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Although Iraq war has been majorly mismanaged, U.S. still has stake in success

The eerie Kabuki dance that is Iraq is about to enter a new phase where is the only certainty. The Democratic Party is hellbent on pulling out of the desert killing fields, while the Bush administration is trying to buy time with an aggressive push against the murderous insurgents.

Polls show that most Americans are sick of the entire mess, and the left is capitalizing on the disenchantment. There is no question the war has been mismanaged and the Iraqi government is corrupt and cowardly.

But the stakes in Iraq are enormous, and that point has been consistently hidden from the American public by media that despise the Bush administration and are openly rooting for a Democratic president in 2008.

The cold truth is that Iran will dominate Iraq if the U.S. withdraws. That dominance will lead to increased terror activity against American interests not only in the Persian Gulf region but also around the world.

Iran's goal is to humiliate America and establish a powerful Shiite juggernaut that will target Saudi Arabia, Israel and the United States itself. Using terror surrogates trained and armed inside Iraq, Iran will unleash them all over the world. Chaos doesn't even begin to cover it.

There is little difference between al-Qaida and the mullahs who call the shots in Iran. Both groups want to annihilate Westerners and Jews. This is not a secret. Iranian President Mahmoud Ahmadinejad delights in stating his homicidal urges every chance he gets.

But living in relative safety, many Americans simply don't want to hear it. It was the same thing in the late 1930s, when millions of Americans didn't want any part of Hitler or Tojo. It was only after Pearl Harbor that the country rallied against the evil that threatened it.

Sept. 11 was Pearl Harbor II, and for a time, Americans came together to fight the enemy. All of that evaporated, however, in the fog of confusion called Iraq. President Bush and his advisers truly believed the Iraqi people would choose freedom over carnage. They were wrong.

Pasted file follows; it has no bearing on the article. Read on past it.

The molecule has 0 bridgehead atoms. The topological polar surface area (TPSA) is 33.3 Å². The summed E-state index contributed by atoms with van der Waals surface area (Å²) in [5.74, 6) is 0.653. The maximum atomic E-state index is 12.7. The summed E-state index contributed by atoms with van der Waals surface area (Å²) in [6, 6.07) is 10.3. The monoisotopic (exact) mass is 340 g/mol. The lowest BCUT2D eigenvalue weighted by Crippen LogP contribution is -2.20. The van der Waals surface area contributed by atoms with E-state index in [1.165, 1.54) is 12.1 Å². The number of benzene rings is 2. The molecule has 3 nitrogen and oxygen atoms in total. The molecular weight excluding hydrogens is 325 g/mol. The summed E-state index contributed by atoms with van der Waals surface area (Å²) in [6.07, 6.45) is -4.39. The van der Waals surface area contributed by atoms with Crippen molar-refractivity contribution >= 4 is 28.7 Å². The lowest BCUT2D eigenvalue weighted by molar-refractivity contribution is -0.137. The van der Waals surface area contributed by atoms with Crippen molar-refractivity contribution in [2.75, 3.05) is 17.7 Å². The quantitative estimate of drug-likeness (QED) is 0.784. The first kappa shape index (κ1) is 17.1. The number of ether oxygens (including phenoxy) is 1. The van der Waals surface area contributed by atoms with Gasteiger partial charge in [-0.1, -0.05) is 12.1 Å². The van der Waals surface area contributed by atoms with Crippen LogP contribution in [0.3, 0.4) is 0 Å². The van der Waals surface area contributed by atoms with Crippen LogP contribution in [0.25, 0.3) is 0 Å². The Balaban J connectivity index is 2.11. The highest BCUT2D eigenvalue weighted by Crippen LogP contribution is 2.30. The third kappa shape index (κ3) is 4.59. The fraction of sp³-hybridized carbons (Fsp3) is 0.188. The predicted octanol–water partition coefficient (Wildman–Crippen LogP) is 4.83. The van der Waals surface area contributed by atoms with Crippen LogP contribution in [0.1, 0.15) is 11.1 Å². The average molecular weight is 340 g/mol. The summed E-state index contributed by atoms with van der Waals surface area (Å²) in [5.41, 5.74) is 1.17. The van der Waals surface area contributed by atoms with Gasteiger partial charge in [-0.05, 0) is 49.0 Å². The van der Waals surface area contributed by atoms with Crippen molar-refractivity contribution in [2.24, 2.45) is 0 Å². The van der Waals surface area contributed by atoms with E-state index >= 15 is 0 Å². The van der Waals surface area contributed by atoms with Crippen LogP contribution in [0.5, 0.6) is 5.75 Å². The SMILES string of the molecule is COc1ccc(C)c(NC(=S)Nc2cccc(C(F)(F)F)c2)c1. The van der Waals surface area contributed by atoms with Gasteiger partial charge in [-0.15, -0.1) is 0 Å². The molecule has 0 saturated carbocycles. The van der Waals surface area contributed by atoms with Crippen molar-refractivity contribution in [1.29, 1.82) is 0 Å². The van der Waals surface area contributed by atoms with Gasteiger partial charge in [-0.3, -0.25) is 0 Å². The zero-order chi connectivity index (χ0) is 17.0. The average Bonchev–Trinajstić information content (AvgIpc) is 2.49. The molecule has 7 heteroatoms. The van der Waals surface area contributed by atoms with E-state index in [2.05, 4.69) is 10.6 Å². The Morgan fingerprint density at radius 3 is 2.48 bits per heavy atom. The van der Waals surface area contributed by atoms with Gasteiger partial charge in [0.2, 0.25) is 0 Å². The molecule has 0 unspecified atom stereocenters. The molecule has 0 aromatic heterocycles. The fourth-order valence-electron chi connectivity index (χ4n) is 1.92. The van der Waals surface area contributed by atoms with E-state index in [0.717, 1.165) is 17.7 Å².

Yes, there are good, brave Iraqis, but not enough of them. Ancient tribal hatreds and terror-for-hire madmen rule the day. The U.S. military has performed magnificently. But no nation can impose order on a population that believes God requires them to murder people.

So what should be done in Iraq? A rapid U.S. pullout would likely result in massive death as the various Muslim sects would try to obliterate each other.

The cut-and-runners don't mention that very much, but the Democrats already have their talking points. If thousands are murdered after the Americans leave, it would be Bush's fault because he got us in there in the first place.

So it's a win-win for the left. They can claim they saved American lives by getting the military out, and if civilians are murdered as a result, they'll put it on Bush and the Republicans. The politics of death are alive and well.

Those of us bright enough to understand the big picture in Iraq know that the U.S. must keep a strong presence there but cannot continue to support a corrupt government.

So a new defensive strategy must be put in place. Protect Iraq against an Iranian incursion but increasingly let the Iraqis manage their day-to-day problems. By March, Americans will have sacrificed for five years in this place. That's more than enough time for the Iraqis to step up.

Finally, all Americans should listen very closely to what the presidential candidates say about Iraq.

The next president will have to manage this problem, and if he or she makes a mistake it could lead to worldwide catastrophe.

That's how intense this whole thing is.

Veteran TV news anchor and author Bill O'Reilly is a host on Fox News.